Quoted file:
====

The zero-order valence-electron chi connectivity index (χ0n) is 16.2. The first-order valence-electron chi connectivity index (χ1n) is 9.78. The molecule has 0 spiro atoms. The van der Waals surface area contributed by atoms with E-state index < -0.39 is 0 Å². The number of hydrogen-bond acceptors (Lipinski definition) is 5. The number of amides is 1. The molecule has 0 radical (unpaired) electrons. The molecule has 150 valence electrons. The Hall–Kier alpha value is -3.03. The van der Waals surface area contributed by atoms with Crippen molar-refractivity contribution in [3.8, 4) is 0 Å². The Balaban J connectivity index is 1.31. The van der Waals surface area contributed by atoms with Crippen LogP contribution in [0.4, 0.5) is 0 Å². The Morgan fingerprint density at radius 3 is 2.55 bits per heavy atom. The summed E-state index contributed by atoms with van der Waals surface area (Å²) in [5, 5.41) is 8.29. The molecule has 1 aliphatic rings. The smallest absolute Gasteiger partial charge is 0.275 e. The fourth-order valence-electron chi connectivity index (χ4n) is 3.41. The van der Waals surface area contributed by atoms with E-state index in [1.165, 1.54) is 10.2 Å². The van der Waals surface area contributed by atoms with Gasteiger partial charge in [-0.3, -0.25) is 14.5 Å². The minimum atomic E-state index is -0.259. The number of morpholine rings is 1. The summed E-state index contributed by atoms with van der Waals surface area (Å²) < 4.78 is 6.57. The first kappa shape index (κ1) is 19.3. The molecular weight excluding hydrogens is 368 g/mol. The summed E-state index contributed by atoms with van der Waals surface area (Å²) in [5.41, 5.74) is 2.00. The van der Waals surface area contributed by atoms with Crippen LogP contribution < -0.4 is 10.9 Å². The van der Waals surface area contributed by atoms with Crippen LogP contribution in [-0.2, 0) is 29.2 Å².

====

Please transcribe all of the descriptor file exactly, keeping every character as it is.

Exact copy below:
The zero-order valence-electron chi connectivity index (χ0n) is 16.2. The first-order valence-electron chi connectivity index (χ1n) is 9.78. The molecule has 0 spiro atoms. The van der Waals surface area contributed by atoms with E-state index < -0.39 is 0 Å². The number of hydrogen-bond acceptors (Lipinski definition) is 5. The number of amides is 1. The molecule has 0 radical (unpaired) electrons. The molecule has 150 valence electrons. The Hall–Kier alpha value is -3.03. The van der Waals surface area contributed by atoms with Crippen molar-refractivity contribution in [3.8, 4) is 0 Å². The Balaban J connectivity index is 1.31. The van der Waals surface area contributed by atoms with Crippen LogP contribution in [0.4, 0.5) is 0 Å². The Morgan fingerprint density at radius 3 is 2.55 bits per heavy atom. The summed E-state index contributed by atoms with van der Waals surface area (Å²) in [5, 5.41) is 8.29. The molecule has 1 aliphatic rings. The smallest absolute Gasteiger partial charge is 0.275 e. The fourth-order valence-electron chi connectivity index (χ4n) is 3.41. The van der Waals surface area contributed by atoms with E-state index in [1.165, 1.54) is 10.2 Å². The van der Waals surface area contributed by atoms with Gasteiger partial charge in [-0.3, -0.25) is 14.5 Å². The minimum atomic E-state index is -0.259. The number of morpholine rings is 1. The summed E-state index contributed by atoms with van der Waals surface area (Å²) < 4.78 is 6.57. The first kappa shape index (κ1) is 19.3. The molecular weight excluding hydrogens is 368 g/mol. The summed E-state index contributed by atoms with van der Waals surface area (Å²) in [5.41, 5.74) is 2.00. The van der Waals surface area contributed by atoms with Crippen LogP contribution < -0.4 is 10.9 Å². The van der Waals surface area contributed by atoms with Crippen LogP contribution in [-0.2, 0) is 29.2 Å².